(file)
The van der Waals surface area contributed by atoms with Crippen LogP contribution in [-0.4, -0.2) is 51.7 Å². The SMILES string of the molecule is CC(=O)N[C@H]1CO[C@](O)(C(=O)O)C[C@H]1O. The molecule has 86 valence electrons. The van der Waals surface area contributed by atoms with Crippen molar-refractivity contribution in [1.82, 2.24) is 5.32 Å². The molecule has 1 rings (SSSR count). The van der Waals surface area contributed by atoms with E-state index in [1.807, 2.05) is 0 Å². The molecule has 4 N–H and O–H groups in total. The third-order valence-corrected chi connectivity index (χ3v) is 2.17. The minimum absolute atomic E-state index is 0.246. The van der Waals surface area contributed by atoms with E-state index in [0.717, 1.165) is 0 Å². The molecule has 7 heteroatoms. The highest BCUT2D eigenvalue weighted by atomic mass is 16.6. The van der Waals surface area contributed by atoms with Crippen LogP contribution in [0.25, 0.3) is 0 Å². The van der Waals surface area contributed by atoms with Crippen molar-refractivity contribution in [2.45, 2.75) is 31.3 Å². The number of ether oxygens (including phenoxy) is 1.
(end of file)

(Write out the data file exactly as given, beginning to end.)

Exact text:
The van der Waals surface area contributed by atoms with Crippen LogP contribution in [-0.4, -0.2) is 51.7 Å². The SMILES string of the molecule is CC(=O)N[C@H]1CO[C@](O)(C(=O)O)C[C@H]1O. The molecule has 86 valence electrons. The van der Waals surface area contributed by atoms with Crippen molar-refractivity contribution in [1.82, 2.24) is 5.32 Å². The molecule has 1 rings (SSSR count). The van der Waals surface area contributed by atoms with E-state index in [1.807, 2.05) is 0 Å². The molecule has 4 N–H and O–H groups in total. The third-order valence-corrected chi connectivity index (χ3v) is 2.17. The minimum absolute atomic E-state index is 0.246. The van der Waals surface area contributed by atoms with E-state index in [0.717, 1.165) is 0 Å². The molecule has 7 heteroatoms. The highest BCUT2D eigenvalue weighted by atomic mass is 16.6. The van der Waals surface area contributed by atoms with Crippen LogP contribution in [0.25, 0.3) is 0 Å². The van der Waals surface area contributed by atoms with Crippen molar-refractivity contribution in [2.45, 2.75) is 31.3 Å². The number of ether oxygens (including phenoxy) is 1.